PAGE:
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Faith United Methodist Church

February 1, 2015

4th Sunday after Epiphany

Rev. Krista Beth Atwood

Scripture: 1 Corinthians 8:1-13

Prayer of Illumination:

It is true that God has given us the church, a community of believers with whom to fellowship. It is true that God has given us the Word, to guide us and instruct us in our daily lives. Let us, as a community of faith, open our ears to the Word and hear what God may be speaking to us this day. In Jesus name, Amen.

Sermon:  Break Bread Together  

Last Friday night Gary and I got take-out from Chicken Charlie’s. Yum! We ordered on-line and it arrived piping hot. In fact, it exceeded our expectations. It had been a long, snowy, day and neither of us felt like cooking, so it was nice to be able to put in an order and have warm, delicious (and somewhat nutritious) food delivered right to our door.

I recognize that delivery is not something that everyone can enjoy. When I was growing up in the woods in Maine, delivery was just a dream! Also, I recognize that we are in a privileged position to be able to enjoy such a treat on occasion. Our $25 Chicken Charlie’s dinner cost significantly more than anything we would have prepared at home. But it’s our business, right? What food we eat. What we do with our money.

According to the Apostle Paul, though, this may not be the case. He makes the argument that everything we do needs to be considered in concern for the spiritual lives of others. As Bruce Ridgon put it in Feasting on the Word, “Freedom is slavery to Christ, so that in the Christian life we become responsible for one another.” What we eat, how we occupy our time, where we spend our money are all matters of spiritual significance.

The specific case that Paul responded to was a situation that arose in the Corinthian community. In Corinth there were many forms of worship and many recognized deities. There were temples and shrines to many different gods. Also, in Corinth, there was a shortage of affordable meat to eat. One of the places that affordable meat could be found, though, was in the temples of pagan gods. The meat was sacrificed to whatever idol was worshipped in that particular temple and then sold to the public or served in fellowship meals open to the community. I can imagine the signs around town: Steak dinner Saturday, February 7th. Seatings at 5:00 and 6:00. $10 per person.

The some of the Corinthians Christians were hungry for meat. They needed their protein. A quarter chicken dinner from Chicken Charlie’s would’ve probably sounded pretty good to them. Some of them had even participated in temple worship before they became Christians. They knew all about the delicious dinners they served. So they argued to each other and to Paul that since the gods these temples worshipped did not exist it was okay for them to eat the meat.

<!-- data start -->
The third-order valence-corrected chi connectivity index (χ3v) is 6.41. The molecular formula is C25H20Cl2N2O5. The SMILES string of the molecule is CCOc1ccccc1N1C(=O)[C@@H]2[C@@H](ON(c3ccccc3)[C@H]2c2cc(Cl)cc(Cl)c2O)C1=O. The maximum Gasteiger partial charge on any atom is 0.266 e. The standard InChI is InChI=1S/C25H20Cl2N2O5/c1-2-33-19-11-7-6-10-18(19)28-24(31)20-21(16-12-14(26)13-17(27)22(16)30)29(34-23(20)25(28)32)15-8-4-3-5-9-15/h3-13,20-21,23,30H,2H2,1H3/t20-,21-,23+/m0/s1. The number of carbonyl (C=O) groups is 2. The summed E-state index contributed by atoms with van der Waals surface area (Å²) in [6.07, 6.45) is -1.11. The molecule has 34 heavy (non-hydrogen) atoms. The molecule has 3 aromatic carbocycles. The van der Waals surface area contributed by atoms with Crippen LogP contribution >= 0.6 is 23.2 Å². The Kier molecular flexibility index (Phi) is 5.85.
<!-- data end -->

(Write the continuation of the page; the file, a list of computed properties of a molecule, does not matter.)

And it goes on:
On the surface Paul agreed with them. He wrote, “In strict logic, then, nothing happened to the meat when it was offered up to an idol. It’s just like any other meat. I know that, and you know that. But knowing isn’t everything.” But knowing isn’t everything. Paul was concerned about the spiritual welfare of all the Christians in Corinth, some of whom were new to the faith and had only recently left the pagan temples to live in a new way. Paul was not so concerned about who was right or wrong. Paul’s concern lay with the spiritual well-being of the whole community, and especially with those who were most vulnerable.

In modern day terms ~ in a rather drastic example ~ we might liken this to visiting a local Satan-worshipping community for their Friday night dinner of beans and franks. We might justify it by saying, “God made all, so I know Satan is not in this food. I’m just going for the good food and fellowship. I’m not going to become a Satan worshipper myself.” That’s all probably true, but what if a Christian seeker, or one of our Confirmation youth, were to see you step through the door of Satan’s temple. What might they think about the faith you profess? What might this do to their faith? As Paul put it, “We need to be sensitive to the fact that we’re not all at the same level of understanding in this.”

 Paul’s advice goes against the grain of our contemporary, American, individualistic thinking. We think we have freedom and we should be able to do whatever we want, no matter what anyone else might think. Yet, as Christians we must hold our individual freedom over against our responsibility to our community. “As Paul wrote, “God does care when you use your freedom carelessly in a way that leads a fellow believer still vulnerable to those old associations to be thrown off track.” Perhaps your faith is strong enough to go eat with the Satan worshippers, or gamble at the casino, or see that NC-17 rated movie, or party all night long on Super Bowl Sunday. Maybe you know that your faith won’t be rattled by going to that bawdy comedy show, but knowing isn’t everything. It’s not enough to act out of knowledge. We are called to act out of love. To live with care for each other.

I hope my Chicken Charlie’s indulgence is not a threat to anyone’s faith.   Yet I’m sure that I have done or said things (innocently, perhaps, unknowingly) that have caused others to question or wonder about my faith or theirs. When we break bread together ~ as we will do in just a few minutes ~ we affirm that we are part of something bigger than ourselves. We are part of a family with God as our parent, Jesus as our brother. And, just as with any family, we have an opportunity to lift each other up, especially the weaker or younger or more vulnerable among us. Our knowledge must be tempered by charity. Each day we can choose to live out of “knowing” or out of love. There is more to consider than just bring right. As Paul famously wrote to the Corinthians later in this same letter, “The greatest of these is love.” Amen.